Co-employment agreements with professional employer organizations (PEOs) are gaining in popularity. This is in no small part because co-employment arrangements with PEOs lead to an average ROI of 27.2%
In a co-employment relationship, the employer shares employment responsibilities with the PEO. If you’re thinking about moving forward with a co-employment relationship, it’s important to understand which responsibilities are handed off to the PEO and which ones are retained by the original employer.
Who is the Employer of Record?
In a PEO partnership, the PEO is the employer of record. That means the PEO will take on tax filing responsibilities, including ensuring that the correct taxes are withheld and paid.
However, that does not mean that the PEO has anything to do with the day-to-day running of the business.
The PEO is the employer of record: it deals with the IRS, arranges employee benefits, and takes care of a great deal of the paperwork and legal concerns.
The PEO’s client – you - retains responsibility for the day-to-day running of the business and all other tasks related to business management.
Employer Responsibilities under Co-Employment
While the PEO will take over responsibility for many of the basic tasks associated with managing employees, including taking care of taxes and related paperwork, the employer will still take on the core responsibilities:
Managing Day-to-Day Operations
The employer in a PEO partnership will still be responsible for daily business operations and tasks. The employer will assign job duties and charges to employees, take care of management within the building, and ensure that operations continue to move smoothly.
Hiring and Termination Decisions
The employer will still have the right to decide who works for the company. While PEOs can help streamline the hiring process, the employer will select applicants with the right skills and fit for the business.
Supervising employees, assigning tasks, and providing feedback will still fall under the employer’s responsibilities. Employers will need to ensure that employees have the information necessary to do their jobs correctly and receive the support they need to move forward with those tasks.
Maintaining Workplace Safety
Workplace safety is often an on-site task. Employers may need to keep track of important safety gear and ensure they take care of replacement and upgrades promptly. Furthermore, employers must create comprehensive policies outlining safety procedures and expectations. These simple steps can go a long way toward maintaining safety in the workplace and ensuring that employees do not end up injured on the job.
While your PEO can help you draft safety plans and provide safety training, the ultimate makeup of your company’s safety program depends on your decisions.
Defining Company Culture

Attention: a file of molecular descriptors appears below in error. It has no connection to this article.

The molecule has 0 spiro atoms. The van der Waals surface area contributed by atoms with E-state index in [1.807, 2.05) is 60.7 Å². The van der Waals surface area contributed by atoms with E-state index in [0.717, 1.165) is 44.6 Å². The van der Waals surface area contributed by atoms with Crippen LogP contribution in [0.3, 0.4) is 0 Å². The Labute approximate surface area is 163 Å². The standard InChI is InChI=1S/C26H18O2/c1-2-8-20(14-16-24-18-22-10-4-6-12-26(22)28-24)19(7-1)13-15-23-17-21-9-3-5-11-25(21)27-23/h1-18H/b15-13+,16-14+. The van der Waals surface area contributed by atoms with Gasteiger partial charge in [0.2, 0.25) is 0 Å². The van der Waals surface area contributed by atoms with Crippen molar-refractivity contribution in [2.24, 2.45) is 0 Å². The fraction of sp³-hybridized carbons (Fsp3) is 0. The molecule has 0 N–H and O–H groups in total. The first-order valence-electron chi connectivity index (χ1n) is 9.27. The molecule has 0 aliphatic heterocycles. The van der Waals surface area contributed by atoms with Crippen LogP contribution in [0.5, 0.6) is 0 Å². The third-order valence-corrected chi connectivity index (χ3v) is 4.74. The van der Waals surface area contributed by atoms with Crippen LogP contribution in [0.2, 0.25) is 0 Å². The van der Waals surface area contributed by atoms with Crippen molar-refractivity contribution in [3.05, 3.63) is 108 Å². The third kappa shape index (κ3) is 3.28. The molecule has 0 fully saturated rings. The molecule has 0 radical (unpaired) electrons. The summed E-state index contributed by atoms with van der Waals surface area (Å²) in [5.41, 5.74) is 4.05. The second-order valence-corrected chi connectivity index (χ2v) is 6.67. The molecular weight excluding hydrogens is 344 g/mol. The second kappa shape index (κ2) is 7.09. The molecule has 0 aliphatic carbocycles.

Ultimately, you are responislbe for defining and creating the company culture. You will lay out what is important to the organization, its values, and other key details that help establish your business as an unique brand.
PEO Responsibilities Under Co-Employment
The co-employment arrangement brings many benefits for the employer, as the PEO takes over many of the tasks that the employer does not want to perform.
The PEO ensures payroll goes out on time and the correct taxes are withheld from each employee’s paycheck.
Employment Tax Filing
The PEO will ensure that employee taxes are withheld correctly and submitted in a timely manner, avoiding costly fees for the employer.
One of the biggest benefits of using a PEO is the ability to offer more competitive benefits than many employers, especially small and medium businesses, can access on their own. The PEO will take care of overseeing those benefits, including ensuring that employees are aware of vital enrollment periods and that they understand the benefits available to them. This may include group health insurance, retirement plans, and more.
The PEO will be responsible for many basic tasks associated with managing employees, including onboarding, offboarding, and maintaining employee records.
Working with a PEO helps employers align with all the critical compliance laws, including all federal, state, and local employment laws. That includes wage and hour regulations, anti-discrimination laws, workplace safety standards, etc.
A PEO can identify and mitigate risks, including worker’s comp and unemployment insurance claims. Risk management tasks can make it much easier to establish what standards your business needs to hold clearly.
Training and Development
The PEO may provide access to training resources or conduct training to enhance employee skills and performance. Working with a PEO can make it much easier to lay out employee training opportunities.
Fewer Employer Responsibilities Means Less Liability
A PEO can help reduce liability for your business and make it easier for you to keep up with the essential tasks of managing employees. By working with a PEO, you may find that you can spend more time on other business tasks, including the ones that generate income for your brand, and less time worrying about payroll, tax liability, and more.